BancABC profit falls to $1.8 million


Atlas Mara’s Zimbabwe unit BancABC says its after tax profit fell by a quarter to $1.8 million on the back of declining operating income.

Operating income declined by 13.3 percent from $47.99 million in the previous year to $41.6 million on account of narrowing risk appetite leading to margin pressures and a fall in credit volumes.

Net interest income declined by 35 percent from $38 million in the previous year to $26.3 million on the back of the bank’s cautious lending approach and interest rate caps.

Operating profit improved from $3.3 million previously to $3.97 million on the back of a reduction in operating expenditure.

On a positive note, impairment losses on credit exposures declined from an expense of $7.3 million in the previous year to a net reversal of $1.6 million as a result of prudent underwriting standards and controlled risk appetite.

“The reduced impairment charges also reflects success in our NPL collection efforts as well as net benefits from NPL disposals to the Zimbabwe Asset Management Corporation (ZAMCO),” said chairman  Alvord Mabhena.

Zamco is a special purpose vehicle set up by government in 2014 to purchase non-performing loans from banks and clean their balance sheets. As at December 31 last year ZAMCO had bought bad loans worth $813 million resulting in a decline in the market NPL ratio to 7.9 percent by end of 2016.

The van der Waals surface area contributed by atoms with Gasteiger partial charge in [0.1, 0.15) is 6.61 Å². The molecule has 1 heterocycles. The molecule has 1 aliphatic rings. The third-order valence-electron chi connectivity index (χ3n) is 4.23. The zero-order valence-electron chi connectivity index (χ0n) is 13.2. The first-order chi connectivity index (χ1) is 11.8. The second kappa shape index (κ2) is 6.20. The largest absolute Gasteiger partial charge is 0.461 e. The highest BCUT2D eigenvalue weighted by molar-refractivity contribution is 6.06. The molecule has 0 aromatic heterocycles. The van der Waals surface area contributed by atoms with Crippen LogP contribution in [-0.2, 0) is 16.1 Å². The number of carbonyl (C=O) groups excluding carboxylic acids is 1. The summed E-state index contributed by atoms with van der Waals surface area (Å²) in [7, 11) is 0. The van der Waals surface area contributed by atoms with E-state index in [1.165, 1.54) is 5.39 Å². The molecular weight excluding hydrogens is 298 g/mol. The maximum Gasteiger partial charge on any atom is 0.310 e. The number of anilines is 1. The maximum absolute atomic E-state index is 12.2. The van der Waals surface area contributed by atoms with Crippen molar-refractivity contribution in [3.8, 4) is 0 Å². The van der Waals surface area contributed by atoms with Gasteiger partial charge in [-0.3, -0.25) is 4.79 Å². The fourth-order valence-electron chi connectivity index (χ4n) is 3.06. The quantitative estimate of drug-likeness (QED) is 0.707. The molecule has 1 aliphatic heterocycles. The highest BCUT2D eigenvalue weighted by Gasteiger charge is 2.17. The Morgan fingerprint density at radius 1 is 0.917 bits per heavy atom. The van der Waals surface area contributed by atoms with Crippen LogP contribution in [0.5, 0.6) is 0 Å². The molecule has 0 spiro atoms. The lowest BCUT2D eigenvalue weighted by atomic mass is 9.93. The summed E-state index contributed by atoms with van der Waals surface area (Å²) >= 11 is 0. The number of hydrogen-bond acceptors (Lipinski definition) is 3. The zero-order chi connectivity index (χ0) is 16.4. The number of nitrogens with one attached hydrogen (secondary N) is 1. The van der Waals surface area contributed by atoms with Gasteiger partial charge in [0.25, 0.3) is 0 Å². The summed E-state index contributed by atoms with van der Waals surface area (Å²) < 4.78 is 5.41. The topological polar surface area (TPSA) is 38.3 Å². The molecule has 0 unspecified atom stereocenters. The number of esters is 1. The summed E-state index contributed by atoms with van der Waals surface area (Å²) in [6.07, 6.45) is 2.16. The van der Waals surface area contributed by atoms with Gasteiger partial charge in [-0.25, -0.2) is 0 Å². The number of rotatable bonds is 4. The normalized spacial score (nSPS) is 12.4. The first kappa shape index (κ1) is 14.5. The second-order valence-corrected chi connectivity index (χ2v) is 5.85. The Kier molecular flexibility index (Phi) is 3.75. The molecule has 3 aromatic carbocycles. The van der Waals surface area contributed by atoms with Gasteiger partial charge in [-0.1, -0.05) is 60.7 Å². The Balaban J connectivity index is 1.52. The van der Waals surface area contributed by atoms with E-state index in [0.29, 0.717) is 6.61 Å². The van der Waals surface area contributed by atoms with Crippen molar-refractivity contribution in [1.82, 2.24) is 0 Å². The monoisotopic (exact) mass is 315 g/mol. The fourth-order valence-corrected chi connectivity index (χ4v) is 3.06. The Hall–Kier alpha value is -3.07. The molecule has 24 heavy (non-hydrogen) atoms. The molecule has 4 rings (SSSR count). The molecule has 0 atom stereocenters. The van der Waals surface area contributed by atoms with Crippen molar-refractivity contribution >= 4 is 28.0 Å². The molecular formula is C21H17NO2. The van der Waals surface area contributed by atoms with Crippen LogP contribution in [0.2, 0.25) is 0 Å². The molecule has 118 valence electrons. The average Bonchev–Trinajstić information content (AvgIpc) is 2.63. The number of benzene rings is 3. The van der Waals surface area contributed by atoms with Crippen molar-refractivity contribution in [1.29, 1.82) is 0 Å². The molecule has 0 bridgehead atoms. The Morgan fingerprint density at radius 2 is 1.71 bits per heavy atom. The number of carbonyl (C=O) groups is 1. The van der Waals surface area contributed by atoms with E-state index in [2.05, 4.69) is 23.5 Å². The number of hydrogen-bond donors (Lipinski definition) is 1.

BancABC’s deposits from customers fell 10.5 percent from $282 million in the previous year to $252.4 million.

Total asset value dropped by 14.4 percent to $419.4 million in the period from $490.2 million recorded in the previous year. Loan and advances fell by a quarter from $316 million in the preceding year to $233 million due to bank’s efforts to mitigate credit risk by reducing lending.

The bank’s core capital increased by 6 percent to $71.6 million with a capital adequacy ratio of 21 percent ahead of the regulatory minimum of 12 percent. – The Source


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Charles Rukuni
The Insider is a political and business bulletin about Zimbabwe, edited by Charles Rukuni. Founded in 1990, it was a printed 12-page subscription only newsletter until 2003 when Zimbabwe's hyper-inflation made it impossible to continue printing.


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